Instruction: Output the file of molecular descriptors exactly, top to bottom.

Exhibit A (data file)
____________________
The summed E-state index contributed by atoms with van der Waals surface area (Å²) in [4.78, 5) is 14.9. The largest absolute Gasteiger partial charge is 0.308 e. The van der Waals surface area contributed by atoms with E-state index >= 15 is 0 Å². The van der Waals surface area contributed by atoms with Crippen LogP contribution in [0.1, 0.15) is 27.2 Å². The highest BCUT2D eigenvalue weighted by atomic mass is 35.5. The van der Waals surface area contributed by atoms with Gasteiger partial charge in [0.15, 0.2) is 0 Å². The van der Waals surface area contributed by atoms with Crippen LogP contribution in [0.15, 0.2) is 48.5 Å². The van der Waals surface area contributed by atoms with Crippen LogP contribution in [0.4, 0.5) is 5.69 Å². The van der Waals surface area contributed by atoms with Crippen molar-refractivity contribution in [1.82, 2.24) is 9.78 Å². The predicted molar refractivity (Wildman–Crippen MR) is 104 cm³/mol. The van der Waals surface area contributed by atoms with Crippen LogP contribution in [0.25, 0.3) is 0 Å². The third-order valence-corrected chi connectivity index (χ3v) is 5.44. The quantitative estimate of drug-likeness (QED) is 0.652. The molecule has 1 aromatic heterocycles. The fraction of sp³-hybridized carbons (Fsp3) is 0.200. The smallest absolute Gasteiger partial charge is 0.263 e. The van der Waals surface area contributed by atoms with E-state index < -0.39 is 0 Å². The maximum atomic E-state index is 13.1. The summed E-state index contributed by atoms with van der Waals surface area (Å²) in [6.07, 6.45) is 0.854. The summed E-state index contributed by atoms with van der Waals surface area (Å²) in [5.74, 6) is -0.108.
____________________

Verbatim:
The summed E-state index contributed by atoms with van der Waals surface area (Å²) in [4.78, 5) is 14.9. The largest absolute Gasteiger partial charge is 0.308 e. The van der Waals surface area contributed by atoms with E-state index >= 15 is 0 Å². The van der Waals surface area contributed by atoms with Crippen LogP contribution in [0.1, 0.15) is 27.2 Å². The highest BCUT2D eigenvalue weighted by atomic mass is 35.5. The van der Waals surface area contributed by atoms with Gasteiger partial charge in [0.15, 0.2) is 0 Å². The van der Waals surface area contributed by atoms with Crippen LogP contribution in [0.15, 0.2) is 48.5 Å². The van der Waals surface area contributed by atoms with Crippen LogP contribution in [0.4, 0.5) is 5.69 Å². The van der Waals surface area contributed by atoms with Crippen molar-refractivity contribution in [1.82, 2.24) is 9.78 Å². The predicted molar refractivity (Wildman–Crippen MR) is 104 cm³/mol. The van der Waals surface area contributed by atoms with Crippen LogP contribution in [0.25, 0.3) is 0 Å². The third-order valence-corrected chi connectivity index (χ3v) is 5.44. The quantitative estimate of drug-likeness (QED) is 0.652. The molecule has 1 aromatic heterocycles. The fraction of sp³-hybridized carbons (Fsp3) is 0.200. The smallest absolute Gasteiger partial charge is 0.263 e. The van der Waals surface area contributed by atoms with E-state index < -0.39 is 0 Å². The maximum atomic E-state index is 13.1. The summed E-state index contributed by atoms with van der Waals surface area (Å²) in [6.07, 6.45) is 0.854. The summed E-state index contributed by atoms with van der Waals surface area (Å²) in [5.74, 6) is -0.108.